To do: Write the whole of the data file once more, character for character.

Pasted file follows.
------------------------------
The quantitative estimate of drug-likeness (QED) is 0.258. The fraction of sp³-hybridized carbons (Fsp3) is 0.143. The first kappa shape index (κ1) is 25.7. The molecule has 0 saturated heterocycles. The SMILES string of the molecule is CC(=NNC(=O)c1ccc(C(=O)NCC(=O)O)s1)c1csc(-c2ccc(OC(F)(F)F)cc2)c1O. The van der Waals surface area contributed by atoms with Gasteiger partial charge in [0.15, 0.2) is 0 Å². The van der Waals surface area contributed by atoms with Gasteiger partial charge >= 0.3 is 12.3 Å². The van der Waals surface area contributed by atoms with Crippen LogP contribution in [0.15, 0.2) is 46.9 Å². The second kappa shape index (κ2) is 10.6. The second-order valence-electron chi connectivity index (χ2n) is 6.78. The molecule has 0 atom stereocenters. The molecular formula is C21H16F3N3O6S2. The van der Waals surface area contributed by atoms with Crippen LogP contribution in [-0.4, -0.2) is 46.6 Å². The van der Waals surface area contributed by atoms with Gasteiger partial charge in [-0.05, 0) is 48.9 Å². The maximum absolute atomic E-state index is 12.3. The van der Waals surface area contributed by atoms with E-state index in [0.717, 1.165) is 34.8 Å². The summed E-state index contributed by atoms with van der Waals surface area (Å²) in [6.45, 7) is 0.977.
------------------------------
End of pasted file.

The quantitative estimate of drug-likeness (QED) is 0.258. The fraction of sp³-hybridized carbons (Fsp3) is 0.143. The first kappa shape index (κ1) is 25.7. The molecule has 0 saturated heterocycles. The SMILES string of the molecule is CC(=NNC(=O)c1ccc(C(=O)NCC(=O)O)s1)c1csc(-c2ccc(OC(F)(F)F)cc2)c1O. The van der Waals surface area contributed by atoms with Gasteiger partial charge in [0.15, 0.2) is 0 Å². The van der Waals surface area contributed by atoms with Gasteiger partial charge >= 0.3 is 12.3 Å². The van der Waals surface area contributed by atoms with Crippen LogP contribution in [0.15, 0.2) is 46.9 Å². The second kappa shape index (κ2) is 10.6. The second-order valence-electron chi connectivity index (χ2n) is 6.78. The molecule has 0 atom stereocenters. The molecular formula is C21H16F3N3O6S2. The van der Waals surface area contributed by atoms with Crippen LogP contribution in [-0.4, -0.2) is 46.6 Å². The van der Waals surface area contributed by atoms with Gasteiger partial charge in [-0.05, 0) is 48.9 Å². The maximum absolute atomic E-state index is 12.3. The van der Waals surface area contributed by atoms with E-state index in [0.717, 1.165) is 34.8 Å². The summed E-state index contributed by atoms with van der Waals surface area (Å²) in [6.45, 7) is 0.977.